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Toni Morrison’s novels — a formidable shelf of eleven by now, as the author settles in to her mid-eighties — have all been catholicons, correctives to the canon. That strong, sensuous diction — always hers even when it is also a character’s — is merely the outer wrapping for rage, for exhortation. In this way, her work resembles the Bible, if the prophetic cadence were cut with straight talk, skewed adage, and jive. Hers has been a Protestant calling, though Morrison converted to the Church of Rome at the age of twelve.

Morrison’s other, perhaps more influential, apprenticeships were to Tolstoy and Austen. But unlike many of the famous black novelists — the men — of the generation before hers, she never regarded their olden covers as limiting. White Lit, to Morrison, was merely another option, to accept or reject alongside the African fables and trickster lore she was raised with; no life so chafes against the character arcs of the European novel as that of a black woman. Tolstoy’s and Austen’s characters were after closure: marriage. But the desires of the Gullah flying men (who inform Song of Solomon) and Br’er Rabbit (who informs Tar Baby) are ambiguous, open-ended. It was Morrison’s task to redeem those magical figures from their perversion by the Uncles (Tom and Remus) and even from the techniques of Ralph Ellison, whose every folksy snippet is kept out of the flesh of his book and remanded to dialogue. Morrison’s characters — Sethe the fugitive slave in Beloved, the besieged nuns of the convent in Paradise — are doomed from the first page, and between that and the last seek grace.

LTS III, a charcoal, pastel, and marker drawing on board, by Toyin Odutola, whose work was on view last May at Jack Shainman Gallery, in New York City © The artist. Courtesy the artist and Jack Shainman Gallery, New York City

LTS III, a charcoal, pastel, and marker drawing on board, by Toyin Odutola, whose work was on view last May at Jack Shainman Gallery, in New York City © The artist. Courtesy the artist and Jack Shainman Gallery, New York City

Morrison’s eleventh novel, God Help the Child (Knopf, $24.95), unfolds in a funereal procession of monologues. But the oral tradition can seem buried here, if only because the setting is contemporary and the sentences teem with Diet Cokes and PlayStations. This might be Morrison’s point: familiarity — verisimilitude — has always allowed the novelist to smuggle in myth. Memory helped her do this with her own century, and research with the prior century, which haunted her. Now our reigning Nobel laureate leaves behind Jim Crow and America’s “peculiar institution” to make a book from modern life.

Or from the life of Bride, the mononym of Lula Ann Bridewell, who “dropped that dumb countryfied name as soon as [she] left high school.” Leaving her youth behind also means leaving behind the woman she called Sweetness, who never let Bride call her Mother: Bride was too black to be loved — “Midnight black, Sudanese black” — and this pigmentation enraged Sweetness’s husband, Louis. Both parents were “high yellow”; Sweetness must’ve been fucking around.

Bride is loved by her mother only once: when the seven-year-old Bride goes to court to testify against Sofia Huxley, a kindergarten teacher who might or might not have abused her. Fifteen years later, when Sofia is paroled, Bride — now a successful cosmetics designer, dressed all in vestal white and driving a Jaguar — is at the prison gate to meet her. Bride tries to give her a ride, but Sofia refuses. Bride follows Sofia’s taxi to a motel and tries handing the woman envelopes stuffed with $5,000 cash, a $3,000 Continental Airlines gift certificate, and a Louis Vuitton bag containing a promotional box of her own product, YOU, GIRL: Cosmetics for Your Personal Millennium. Sofia reacts by beating the hell out of her. Bride, badly injured, unwilling to call the cops, and unable to call her estranged boyfriend, Booker, instead calls her friend and co-worker Brooklyn, a dreadlocked white woman who comes to care for her and to parse her lies. Bride says nothing about Sofia, and explains her condition by concocting an attempted rape. If Brooklyn has her doubts, she keeps her own counsel, because while Bride recovers — with a face too battered to be useful to a makeup firm — Brooklyn manages YOU, GIRL, and rises through its ranks.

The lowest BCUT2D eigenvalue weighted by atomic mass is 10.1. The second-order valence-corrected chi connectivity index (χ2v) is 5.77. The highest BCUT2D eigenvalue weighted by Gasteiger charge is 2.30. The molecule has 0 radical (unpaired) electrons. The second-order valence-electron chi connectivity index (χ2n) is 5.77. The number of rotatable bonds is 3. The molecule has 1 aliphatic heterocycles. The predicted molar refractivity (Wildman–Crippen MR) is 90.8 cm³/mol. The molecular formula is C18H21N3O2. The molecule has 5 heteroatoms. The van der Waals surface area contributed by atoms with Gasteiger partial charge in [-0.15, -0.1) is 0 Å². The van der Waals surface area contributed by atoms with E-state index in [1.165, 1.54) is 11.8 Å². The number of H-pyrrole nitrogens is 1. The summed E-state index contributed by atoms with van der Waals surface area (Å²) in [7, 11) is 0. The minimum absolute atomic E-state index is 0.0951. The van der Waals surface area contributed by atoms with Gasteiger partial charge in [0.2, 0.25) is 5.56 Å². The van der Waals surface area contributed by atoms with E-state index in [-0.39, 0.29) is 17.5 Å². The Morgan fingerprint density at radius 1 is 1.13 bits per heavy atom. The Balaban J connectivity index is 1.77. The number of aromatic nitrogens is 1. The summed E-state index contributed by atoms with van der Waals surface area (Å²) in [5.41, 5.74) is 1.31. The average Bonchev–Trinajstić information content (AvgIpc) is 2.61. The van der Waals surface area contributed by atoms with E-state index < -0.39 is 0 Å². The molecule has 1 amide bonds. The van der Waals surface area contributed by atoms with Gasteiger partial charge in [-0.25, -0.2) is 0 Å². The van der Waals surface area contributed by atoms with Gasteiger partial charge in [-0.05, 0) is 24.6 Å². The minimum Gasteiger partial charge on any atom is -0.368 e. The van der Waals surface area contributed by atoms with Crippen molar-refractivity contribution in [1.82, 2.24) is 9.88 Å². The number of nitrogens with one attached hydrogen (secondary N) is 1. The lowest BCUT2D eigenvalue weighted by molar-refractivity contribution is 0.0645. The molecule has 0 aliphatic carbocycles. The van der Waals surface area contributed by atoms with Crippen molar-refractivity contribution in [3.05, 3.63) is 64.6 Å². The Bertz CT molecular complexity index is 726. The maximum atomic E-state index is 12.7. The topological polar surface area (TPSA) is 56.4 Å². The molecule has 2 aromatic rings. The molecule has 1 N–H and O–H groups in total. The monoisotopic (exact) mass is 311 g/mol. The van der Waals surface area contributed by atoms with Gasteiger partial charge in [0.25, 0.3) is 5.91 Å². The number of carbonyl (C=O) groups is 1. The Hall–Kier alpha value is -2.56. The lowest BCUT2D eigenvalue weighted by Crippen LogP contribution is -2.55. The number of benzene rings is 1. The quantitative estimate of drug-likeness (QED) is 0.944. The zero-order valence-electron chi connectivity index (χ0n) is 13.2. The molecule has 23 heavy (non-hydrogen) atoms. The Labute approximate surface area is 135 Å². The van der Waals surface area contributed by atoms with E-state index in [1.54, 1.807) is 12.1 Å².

That, at least, is the mundane plot, after which Morrison ushers in the supernatural and lets her hair down, literally. While convalescing, Bride finds that she’s lost her pubic hair. Her body is changing — aging is reversed; her ear piercings fill in; her breasts go “completely flat, with only the nipples to prove it was not her back.” At the same time, she resumes her affair with Booker, who has his own regressions to deal with. The decline of his aunt Queen motivates him to revisit the murder of his brother, Adam. Queen dies, and Bride, the child-woman, becomes pregnant. Read these reversions as you will: the trappings of adult success are childish (Morrison has wonderful takes on vacationing, and on smoothies); the falsehoods of childhood become the truths of adulthood; our bodies record the slights of our minds; only the unborn and the dead can be forgiven.

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